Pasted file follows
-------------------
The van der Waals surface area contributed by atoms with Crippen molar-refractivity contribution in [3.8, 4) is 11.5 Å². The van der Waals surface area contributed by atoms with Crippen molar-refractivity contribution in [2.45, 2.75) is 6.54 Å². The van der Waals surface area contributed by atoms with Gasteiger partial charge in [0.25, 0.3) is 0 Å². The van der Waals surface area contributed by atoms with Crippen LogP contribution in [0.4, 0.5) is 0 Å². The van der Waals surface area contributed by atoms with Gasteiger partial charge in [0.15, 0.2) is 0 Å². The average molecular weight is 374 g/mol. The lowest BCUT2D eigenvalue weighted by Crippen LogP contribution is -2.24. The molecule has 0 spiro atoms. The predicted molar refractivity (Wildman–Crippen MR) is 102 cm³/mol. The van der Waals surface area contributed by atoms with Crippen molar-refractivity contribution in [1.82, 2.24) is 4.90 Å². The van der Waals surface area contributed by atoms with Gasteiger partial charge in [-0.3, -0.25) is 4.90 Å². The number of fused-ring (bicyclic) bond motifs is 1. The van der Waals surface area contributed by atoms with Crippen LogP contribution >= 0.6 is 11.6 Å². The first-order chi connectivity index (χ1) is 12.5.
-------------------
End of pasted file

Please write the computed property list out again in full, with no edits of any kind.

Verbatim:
The van der Waals surface area contributed by atoms with Crippen molar-refractivity contribution in [3.8, 4) is 11.5 Å². The van der Waals surface area contributed by atoms with Crippen molar-refractivity contribution in [2.45, 2.75) is 6.54 Å². The van der Waals surface area contributed by atoms with Gasteiger partial charge in [0.25, 0.3) is 0 Å². The van der Waals surface area contributed by atoms with Crippen LogP contribution in [0.4, 0.5) is 0 Å². The van der Waals surface area contributed by atoms with Gasteiger partial charge in [0.15, 0.2) is 0 Å². The average molecular weight is 374 g/mol. The lowest BCUT2D eigenvalue weighted by Crippen LogP contribution is -2.24. The molecule has 0 spiro atoms. The predicted molar refractivity (Wildman–Crippen MR) is 102 cm³/mol. The van der Waals surface area contributed by atoms with Crippen molar-refractivity contribution in [1.82, 2.24) is 4.90 Å². The van der Waals surface area contributed by atoms with Gasteiger partial charge in [-0.3, -0.25) is 4.90 Å². The number of fused-ring (bicyclic) bond motifs is 1. The van der Waals surface area contributed by atoms with Crippen LogP contribution >= 0.6 is 11.6 Å². The first-order chi connectivity index (χ1) is 12.5.